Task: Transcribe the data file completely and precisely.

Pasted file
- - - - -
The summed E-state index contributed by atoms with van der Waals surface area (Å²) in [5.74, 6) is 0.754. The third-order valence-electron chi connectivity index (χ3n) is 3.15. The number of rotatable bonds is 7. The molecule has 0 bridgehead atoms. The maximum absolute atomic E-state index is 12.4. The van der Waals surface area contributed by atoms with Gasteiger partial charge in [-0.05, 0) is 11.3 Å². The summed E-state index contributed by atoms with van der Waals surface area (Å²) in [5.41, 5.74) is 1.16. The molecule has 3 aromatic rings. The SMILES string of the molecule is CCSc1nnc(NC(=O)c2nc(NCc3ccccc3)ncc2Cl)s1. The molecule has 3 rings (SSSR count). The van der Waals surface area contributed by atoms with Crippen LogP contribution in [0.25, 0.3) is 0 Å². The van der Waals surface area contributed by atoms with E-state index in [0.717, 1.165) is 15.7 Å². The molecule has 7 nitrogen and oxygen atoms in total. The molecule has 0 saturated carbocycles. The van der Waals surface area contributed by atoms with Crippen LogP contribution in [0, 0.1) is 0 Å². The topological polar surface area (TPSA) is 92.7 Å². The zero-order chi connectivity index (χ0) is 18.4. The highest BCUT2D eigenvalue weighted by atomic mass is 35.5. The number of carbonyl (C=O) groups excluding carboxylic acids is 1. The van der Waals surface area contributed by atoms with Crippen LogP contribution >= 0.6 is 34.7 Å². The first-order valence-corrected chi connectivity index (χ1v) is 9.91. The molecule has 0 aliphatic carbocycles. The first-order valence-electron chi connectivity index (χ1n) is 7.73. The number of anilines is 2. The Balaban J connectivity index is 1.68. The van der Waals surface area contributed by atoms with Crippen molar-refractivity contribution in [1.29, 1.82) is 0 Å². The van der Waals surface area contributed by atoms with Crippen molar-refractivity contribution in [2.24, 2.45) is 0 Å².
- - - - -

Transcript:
The summed E-state index contributed by atoms with van der Waals surface area (Å²) in [5.74, 6) is 0.754. The third-order valence-electron chi connectivity index (χ3n) is 3.15. The number of rotatable bonds is 7. The molecule has 0 bridgehead atoms. The maximum absolute atomic E-state index is 12.4. The van der Waals surface area contributed by atoms with Gasteiger partial charge in [-0.05, 0) is 11.3 Å². The summed E-state index contributed by atoms with van der Waals surface area (Å²) in [5.41, 5.74) is 1.16. The molecule has 3 aromatic rings. The SMILES string of the molecule is CCSc1nnc(NC(=O)c2nc(NCc3ccccc3)ncc2Cl)s1. The molecule has 3 rings (SSSR count). The van der Waals surface area contributed by atoms with Crippen LogP contribution in [0.25, 0.3) is 0 Å². The van der Waals surface area contributed by atoms with E-state index in [0.717, 1.165) is 15.7 Å². The molecule has 7 nitrogen and oxygen atoms in total. The molecule has 0 saturated carbocycles. The van der Waals surface area contributed by atoms with Crippen LogP contribution in [0, 0.1) is 0 Å². The topological polar surface area (TPSA) is 92.7 Å². The zero-order chi connectivity index (χ0) is 18.4. The highest BCUT2D eigenvalue weighted by atomic mass is 35.5. The number of carbonyl (C=O) groups excluding carboxylic acids is 1. The van der Waals surface area contributed by atoms with Crippen LogP contribution >= 0.6 is 34.7 Å². The first-order valence-corrected chi connectivity index (χ1v) is 9.91. The molecule has 0 aliphatic carbocycles. The first-order valence-electron chi connectivity index (χ1n) is 7.73. The number of anilines is 2. The Balaban J connectivity index is 1.68. The van der Waals surface area contributed by atoms with Crippen molar-refractivity contribution in [1.29, 1.82) is 0 Å². The van der Waals surface area contributed by atoms with Crippen molar-refractivity contribution in [2.24, 2.45) is 0 Å².